When the federal courthouse on Grant Street was built between 1931 and 1934, it was designed as a postal center first and a courthouse second, and designated as the "U.S. Post Office, Courthouse & So Forth."
After today, it will be strictly a courthouse and so forth.
Today will be the last day of operation for the post office in the building. The retail operation, which employs about 15 people, will move to Liberty Center and open there Tuesday after the Presidents Day holiday Monday.
The move has been in the works for years because the postal service didn't need the two floors it leased from the General Services Administration in the courthouse.
In 2011, the carrier operation moved out and the postal service began looking for a better location for the remaining retail center.
Spokesman Tad Kelley said Liberty Center is ideal.
The lease is cheaper than the rent the post office paid previously to GSA, although he didn't have the figures at hand, and he said the center will remain close to Grant Street for the convenience of Downtown customers.
"We think it's going to be well-received," Mr. Kelley said. "It's a perfect location."
Several customers contacted Friday weren't convinced.
Kathy Gasper, who works in the nearby U.S. Steel building and has been using the post office for five years, said the new location would be less convenient for her.
But she said the move was a good idea if it would improve the post office's bottom line.
"If it's economical, and if it keeps them afloat, then it's a good move," Ms. Gasper said.
Another U.S. Steel employee, Leslie Clemons, has used the post office several times a week for about two decades. She said she was frustrated the post office was moving because it will take another five minutes to walk to the new location.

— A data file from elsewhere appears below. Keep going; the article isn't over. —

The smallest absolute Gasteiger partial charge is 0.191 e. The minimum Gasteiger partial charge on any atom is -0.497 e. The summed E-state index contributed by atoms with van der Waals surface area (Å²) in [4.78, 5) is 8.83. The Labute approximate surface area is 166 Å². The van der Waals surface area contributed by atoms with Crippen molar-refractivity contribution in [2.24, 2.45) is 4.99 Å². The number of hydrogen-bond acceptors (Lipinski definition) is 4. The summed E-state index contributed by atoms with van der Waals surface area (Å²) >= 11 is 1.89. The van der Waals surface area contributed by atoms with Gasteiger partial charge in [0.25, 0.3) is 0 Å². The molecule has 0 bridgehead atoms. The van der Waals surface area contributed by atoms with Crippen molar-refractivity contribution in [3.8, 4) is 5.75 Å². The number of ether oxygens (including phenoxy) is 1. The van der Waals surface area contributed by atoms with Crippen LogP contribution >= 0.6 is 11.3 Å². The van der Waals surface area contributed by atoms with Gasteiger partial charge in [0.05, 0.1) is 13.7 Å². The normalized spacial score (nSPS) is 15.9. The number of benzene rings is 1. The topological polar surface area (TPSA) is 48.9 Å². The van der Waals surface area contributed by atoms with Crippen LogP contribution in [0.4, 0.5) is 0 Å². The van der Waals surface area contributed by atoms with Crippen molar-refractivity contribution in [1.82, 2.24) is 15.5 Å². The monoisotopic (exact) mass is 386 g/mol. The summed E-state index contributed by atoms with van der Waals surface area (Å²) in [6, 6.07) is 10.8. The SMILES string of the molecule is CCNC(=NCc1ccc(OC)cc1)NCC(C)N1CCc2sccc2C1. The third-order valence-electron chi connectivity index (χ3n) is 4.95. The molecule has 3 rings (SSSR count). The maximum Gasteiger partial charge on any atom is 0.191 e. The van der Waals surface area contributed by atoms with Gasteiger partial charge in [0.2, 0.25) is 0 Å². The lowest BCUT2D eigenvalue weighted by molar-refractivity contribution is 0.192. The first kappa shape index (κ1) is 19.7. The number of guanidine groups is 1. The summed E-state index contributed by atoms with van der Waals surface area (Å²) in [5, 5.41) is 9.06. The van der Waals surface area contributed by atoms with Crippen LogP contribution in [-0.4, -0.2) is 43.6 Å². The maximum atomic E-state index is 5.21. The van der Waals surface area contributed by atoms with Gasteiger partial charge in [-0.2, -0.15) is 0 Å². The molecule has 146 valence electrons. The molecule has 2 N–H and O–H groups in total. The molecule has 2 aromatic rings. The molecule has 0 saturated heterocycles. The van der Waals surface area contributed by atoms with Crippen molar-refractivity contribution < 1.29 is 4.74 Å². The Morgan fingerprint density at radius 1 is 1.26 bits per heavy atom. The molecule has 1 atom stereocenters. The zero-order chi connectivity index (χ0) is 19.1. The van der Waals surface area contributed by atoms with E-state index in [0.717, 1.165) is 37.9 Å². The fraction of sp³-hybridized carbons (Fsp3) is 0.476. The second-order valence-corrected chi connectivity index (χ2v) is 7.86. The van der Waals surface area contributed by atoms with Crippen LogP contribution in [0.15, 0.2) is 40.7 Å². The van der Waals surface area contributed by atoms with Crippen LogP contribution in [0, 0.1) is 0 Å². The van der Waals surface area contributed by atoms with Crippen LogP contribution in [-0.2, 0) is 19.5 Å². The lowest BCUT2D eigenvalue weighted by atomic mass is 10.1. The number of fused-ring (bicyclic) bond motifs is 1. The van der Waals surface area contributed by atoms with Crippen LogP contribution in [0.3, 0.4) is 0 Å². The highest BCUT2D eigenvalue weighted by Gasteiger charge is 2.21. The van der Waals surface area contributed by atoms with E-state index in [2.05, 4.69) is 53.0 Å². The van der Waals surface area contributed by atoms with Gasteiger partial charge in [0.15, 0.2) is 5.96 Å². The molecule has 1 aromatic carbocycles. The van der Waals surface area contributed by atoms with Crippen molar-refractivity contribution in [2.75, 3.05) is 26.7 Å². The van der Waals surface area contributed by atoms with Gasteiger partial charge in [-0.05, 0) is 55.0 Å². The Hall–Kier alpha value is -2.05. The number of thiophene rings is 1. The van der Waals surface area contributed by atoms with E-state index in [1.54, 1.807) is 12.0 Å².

"I hate it," she said. "When it was wintertime, I could just cross the street."
The move marks the end of an era for the post office.
For decades, the place bustled with thousands of postal workers on the first three floors, where mail was deposited from huge metal chutes into train cars that ran into the building from the nearby Pennsylvania Railroad Station.
The architects, who also designed the Gulf Building and Mellon Bank, purposely had the building constructed on top of the tracks to take advantage of the railroad for moving mail.
The tracks have long since been removed, and the giant chutes are gone, but the floor where the trains came and went is still called "track level."
The heyday of the postal service has long since passed, and the post office is facing dire straits these days -- losing money, closing postal centers and reducing hours.
The post office is not supported by tax dollars and is entirely reliant on supporting itself, but mail volume has been dropping dramatically for years.
Richard Webner contributed. Torsten Ove: firstname.lastname@example.org or 412-263-1510.
Torsten Ove: email@example.com or 412-263-1510. First Published February 14, 2014 2:01 PM